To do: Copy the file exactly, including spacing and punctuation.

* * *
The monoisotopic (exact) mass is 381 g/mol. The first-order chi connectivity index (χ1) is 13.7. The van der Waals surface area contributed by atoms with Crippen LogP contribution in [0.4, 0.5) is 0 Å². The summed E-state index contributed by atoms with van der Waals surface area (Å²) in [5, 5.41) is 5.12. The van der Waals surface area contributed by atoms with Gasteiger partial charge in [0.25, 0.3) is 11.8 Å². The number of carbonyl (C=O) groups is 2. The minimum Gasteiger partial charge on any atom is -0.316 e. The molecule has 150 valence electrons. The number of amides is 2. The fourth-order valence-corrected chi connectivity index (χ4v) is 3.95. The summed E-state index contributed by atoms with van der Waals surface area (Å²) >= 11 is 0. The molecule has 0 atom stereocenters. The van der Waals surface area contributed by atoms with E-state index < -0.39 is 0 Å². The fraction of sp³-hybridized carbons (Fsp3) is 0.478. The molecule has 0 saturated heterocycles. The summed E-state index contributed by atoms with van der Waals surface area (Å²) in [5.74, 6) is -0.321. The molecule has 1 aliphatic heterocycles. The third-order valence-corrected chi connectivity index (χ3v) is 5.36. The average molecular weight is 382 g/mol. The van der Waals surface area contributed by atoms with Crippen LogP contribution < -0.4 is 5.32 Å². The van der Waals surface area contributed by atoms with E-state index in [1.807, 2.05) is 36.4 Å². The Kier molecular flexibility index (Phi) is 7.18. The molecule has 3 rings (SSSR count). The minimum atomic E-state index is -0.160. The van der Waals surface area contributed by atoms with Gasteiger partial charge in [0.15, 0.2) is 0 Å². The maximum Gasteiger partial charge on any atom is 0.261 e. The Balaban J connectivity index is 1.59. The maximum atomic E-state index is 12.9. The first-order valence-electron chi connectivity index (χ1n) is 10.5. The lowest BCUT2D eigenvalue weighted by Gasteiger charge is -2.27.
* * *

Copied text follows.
The monoisotopic (exact) mass is 381 g/mol. The first-order chi connectivity index (χ1) is 13.7. The van der Waals surface area contributed by atoms with Crippen LogP contribution in [0.4, 0.5) is 0 Å². The summed E-state index contributed by atoms with van der Waals surface area (Å²) in [5, 5.41) is 5.12. The van der Waals surface area contributed by atoms with Gasteiger partial charge in [0.25, 0.3) is 11.8 Å². The number of carbonyl (C=O) groups is 2. The minimum Gasteiger partial charge on any atom is -0.316 e. The molecule has 150 valence electrons. The number of amides is 2. The fourth-order valence-corrected chi connectivity index (χ4v) is 3.95. The summed E-state index contributed by atoms with van der Waals surface area (Å²) >= 11 is 0. The molecule has 0 atom stereocenters. The van der Waals surface area contributed by atoms with E-state index < -0.39 is 0 Å². The fraction of sp³-hybridized carbons (Fsp3) is 0.478. The molecule has 0 saturated heterocycles. The summed E-state index contributed by atoms with van der Waals surface area (Å²) in [5.74, 6) is -0.321. The molecule has 1 aliphatic heterocycles. The third-order valence-corrected chi connectivity index (χ3v) is 5.36. The average molecular weight is 382 g/mol. The van der Waals surface area contributed by atoms with Crippen LogP contribution < -0.4 is 5.32 Å². The van der Waals surface area contributed by atoms with E-state index in [1.807, 2.05) is 36.4 Å². The Kier molecular flexibility index (Phi) is 7.18. The molecule has 3 rings (SSSR count). The minimum atomic E-state index is -0.160. The van der Waals surface area contributed by atoms with Gasteiger partial charge in [0.15, 0.2) is 0 Å². The maximum Gasteiger partial charge on any atom is 0.261 e. The Balaban J connectivity index is 1.59. The maximum atomic E-state index is 12.9. The first-order valence-electron chi connectivity index (χ1n) is 10.5. The lowest BCUT2D eigenvalue weighted by Gasteiger charge is -2.27.